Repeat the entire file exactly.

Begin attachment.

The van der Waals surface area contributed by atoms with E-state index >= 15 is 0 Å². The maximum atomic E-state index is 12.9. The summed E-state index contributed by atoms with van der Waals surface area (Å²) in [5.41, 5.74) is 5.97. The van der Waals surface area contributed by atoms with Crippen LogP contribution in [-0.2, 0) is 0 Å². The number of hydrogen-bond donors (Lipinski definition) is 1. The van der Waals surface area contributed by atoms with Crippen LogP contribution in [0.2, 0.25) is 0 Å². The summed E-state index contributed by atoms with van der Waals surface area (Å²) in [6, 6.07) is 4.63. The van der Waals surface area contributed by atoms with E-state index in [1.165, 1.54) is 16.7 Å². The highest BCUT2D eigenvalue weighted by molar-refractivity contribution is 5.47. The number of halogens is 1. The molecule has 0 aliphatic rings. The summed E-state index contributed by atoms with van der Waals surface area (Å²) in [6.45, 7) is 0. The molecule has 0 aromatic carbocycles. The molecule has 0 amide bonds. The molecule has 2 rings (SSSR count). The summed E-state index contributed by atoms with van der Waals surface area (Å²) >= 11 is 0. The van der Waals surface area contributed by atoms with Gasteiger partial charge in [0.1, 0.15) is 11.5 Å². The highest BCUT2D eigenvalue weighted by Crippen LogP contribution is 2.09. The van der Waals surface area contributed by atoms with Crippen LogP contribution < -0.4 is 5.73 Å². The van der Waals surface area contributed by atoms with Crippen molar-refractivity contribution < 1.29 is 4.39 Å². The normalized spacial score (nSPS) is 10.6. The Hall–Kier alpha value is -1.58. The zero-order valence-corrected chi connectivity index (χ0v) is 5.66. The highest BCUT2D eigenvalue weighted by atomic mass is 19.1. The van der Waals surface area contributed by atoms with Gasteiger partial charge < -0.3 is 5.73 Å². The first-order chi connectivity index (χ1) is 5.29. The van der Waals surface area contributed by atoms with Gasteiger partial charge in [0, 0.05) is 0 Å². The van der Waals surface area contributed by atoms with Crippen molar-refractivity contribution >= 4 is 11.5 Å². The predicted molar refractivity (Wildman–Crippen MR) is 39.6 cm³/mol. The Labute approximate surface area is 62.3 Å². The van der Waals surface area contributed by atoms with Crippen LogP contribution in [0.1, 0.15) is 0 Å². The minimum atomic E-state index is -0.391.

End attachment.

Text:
The van der Waals surface area contributed by atoms with E-state index >= 15 is 0 Å². The maximum atomic E-state index is 12.9. The summed E-state index contributed by atoms with van der Waals surface area (Å²) in [5.41, 5.74) is 5.97. The van der Waals surface area contributed by atoms with Crippen LogP contribution in [-0.2, 0) is 0 Å². The number of hydrogen-bond donors (Lipinski definition) is 1. The van der Waals surface area contributed by atoms with Crippen LogP contribution in [0.2, 0.25) is 0 Å². The summed E-state index contributed by atoms with van der Waals surface area (Å²) in [6, 6.07) is 4.63. The van der Waals surface area contributed by atoms with E-state index in [1.165, 1.54) is 16.7 Å². The highest BCUT2D eigenvalue weighted by molar-refractivity contribution is 5.47. The number of halogens is 1. The molecule has 0 aliphatic rings. The summed E-state index contributed by atoms with van der Waals surface area (Å²) in [6.45, 7) is 0. The molecule has 0 aromatic carbocycles. The molecule has 0 amide bonds. The molecule has 2 rings (SSSR count). The summed E-state index contributed by atoms with van der Waals surface area (Å²) >= 11 is 0. The van der Waals surface area contributed by atoms with Gasteiger partial charge in [0.1, 0.15) is 11.5 Å². The highest BCUT2D eigenvalue weighted by Crippen LogP contribution is 2.09. The van der Waals surface area contributed by atoms with Crippen LogP contribution < -0.4 is 5.73 Å². The van der Waals surface area contributed by atoms with Crippen molar-refractivity contribution < 1.29 is 4.39 Å². The normalized spacial score (nSPS) is 10.6. The Hall–Kier alpha value is -1.58. The zero-order valence-corrected chi connectivity index (χ0v) is 5.66. The highest BCUT2D eigenvalue weighted by atomic mass is 19.1. The van der Waals surface area contributed by atoms with Gasteiger partial charge < -0.3 is 5.73 Å². The first-order chi connectivity index (χ1) is 5.29. The van der Waals surface area contributed by atoms with Gasteiger partial charge in [0, 0.05) is 0 Å². The van der Waals surface area contributed by atoms with Crippen molar-refractivity contribution >= 4 is 11.5 Å². The predicted molar refractivity (Wildman–Crippen MR) is 39.6 cm³/mol. The Labute approximate surface area is 62.3 Å². The van der Waals surface area contributed by atoms with Crippen LogP contribution in [0.1, 0.15) is 0 Å². The minimum atomic E-state index is -0.391.